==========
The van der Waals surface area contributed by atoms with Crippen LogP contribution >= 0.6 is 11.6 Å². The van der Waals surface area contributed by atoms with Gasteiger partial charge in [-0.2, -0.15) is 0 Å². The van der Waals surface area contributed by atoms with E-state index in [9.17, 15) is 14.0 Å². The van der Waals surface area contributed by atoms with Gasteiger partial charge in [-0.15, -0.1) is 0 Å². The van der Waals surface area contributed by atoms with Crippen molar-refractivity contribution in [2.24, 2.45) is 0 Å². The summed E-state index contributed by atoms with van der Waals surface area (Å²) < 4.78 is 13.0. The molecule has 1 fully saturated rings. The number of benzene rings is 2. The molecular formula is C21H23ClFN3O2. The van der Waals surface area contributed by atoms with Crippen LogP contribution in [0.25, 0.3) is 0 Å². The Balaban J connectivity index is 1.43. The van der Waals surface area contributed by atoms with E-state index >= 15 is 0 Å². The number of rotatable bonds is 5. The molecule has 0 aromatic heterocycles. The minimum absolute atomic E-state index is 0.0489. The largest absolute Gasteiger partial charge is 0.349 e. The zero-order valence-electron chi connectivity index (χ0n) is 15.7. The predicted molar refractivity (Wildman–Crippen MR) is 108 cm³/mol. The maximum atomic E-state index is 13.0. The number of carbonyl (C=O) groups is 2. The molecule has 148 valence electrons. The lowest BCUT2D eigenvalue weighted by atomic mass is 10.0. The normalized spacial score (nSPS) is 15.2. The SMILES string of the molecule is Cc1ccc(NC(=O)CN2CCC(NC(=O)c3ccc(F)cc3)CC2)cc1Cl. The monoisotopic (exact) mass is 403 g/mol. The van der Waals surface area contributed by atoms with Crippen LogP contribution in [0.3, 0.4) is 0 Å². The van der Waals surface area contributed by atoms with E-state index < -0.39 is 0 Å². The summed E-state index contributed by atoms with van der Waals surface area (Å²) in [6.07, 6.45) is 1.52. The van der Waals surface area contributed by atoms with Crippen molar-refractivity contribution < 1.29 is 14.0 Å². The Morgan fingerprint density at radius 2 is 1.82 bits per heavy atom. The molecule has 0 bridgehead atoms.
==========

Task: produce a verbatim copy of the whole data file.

The van der Waals surface area contributed by atoms with Crippen LogP contribution >= 0.6 is 11.6 Å². The van der Waals surface area contributed by atoms with Gasteiger partial charge in [-0.2, -0.15) is 0 Å². The van der Waals surface area contributed by atoms with E-state index in [9.17, 15) is 14.0 Å². The van der Waals surface area contributed by atoms with Gasteiger partial charge in [-0.15, -0.1) is 0 Å². The van der Waals surface area contributed by atoms with Crippen molar-refractivity contribution in [2.24, 2.45) is 0 Å². The summed E-state index contributed by atoms with van der Waals surface area (Å²) < 4.78 is 13.0. The molecule has 1 fully saturated rings. The number of benzene rings is 2. The molecular formula is C21H23ClFN3O2. The van der Waals surface area contributed by atoms with Crippen LogP contribution in [0.25, 0.3) is 0 Å². The Balaban J connectivity index is 1.43. The van der Waals surface area contributed by atoms with E-state index >= 15 is 0 Å². The number of rotatable bonds is 5. The molecule has 0 aromatic heterocycles. The minimum absolute atomic E-state index is 0.0489. The largest absolute Gasteiger partial charge is 0.349 e. The zero-order valence-electron chi connectivity index (χ0n) is 15.7. The predicted molar refractivity (Wildman–Crippen MR) is 108 cm³/mol. The maximum atomic E-state index is 13.0. The number of carbonyl (C=O) groups is 2. The molecule has 148 valence electrons. The lowest BCUT2D eigenvalue weighted by atomic mass is 10.0. The normalized spacial score (nSPS) is 15.2. The SMILES string of the molecule is Cc1ccc(NC(=O)CN2CCC(NC(=O)c3ccc(F)cc3)CC2)cc1Cl. The monoisotopic (exact) mass is 403 g/mol. The van der Waals surface area contributed by atoms with Crippen LogP contribution in [0.3, 0.4) is 0 Å². The van der Waals surface area contributed by atoms with E-state index < -0.39 is 0 Å². The summed E-state index contributed by atoms with van der Waals surface area (Å²) in [6.07, 6.45) is 1.52. The van der Waals surface area contributed by atoms with Crippen molar-refractivity contribution < 1.29 is 14.0 Å². The Morgan fingerprint density at radius 2 is 1.82 bits per heavy atom. The molecule has 0 bridgehead atoms.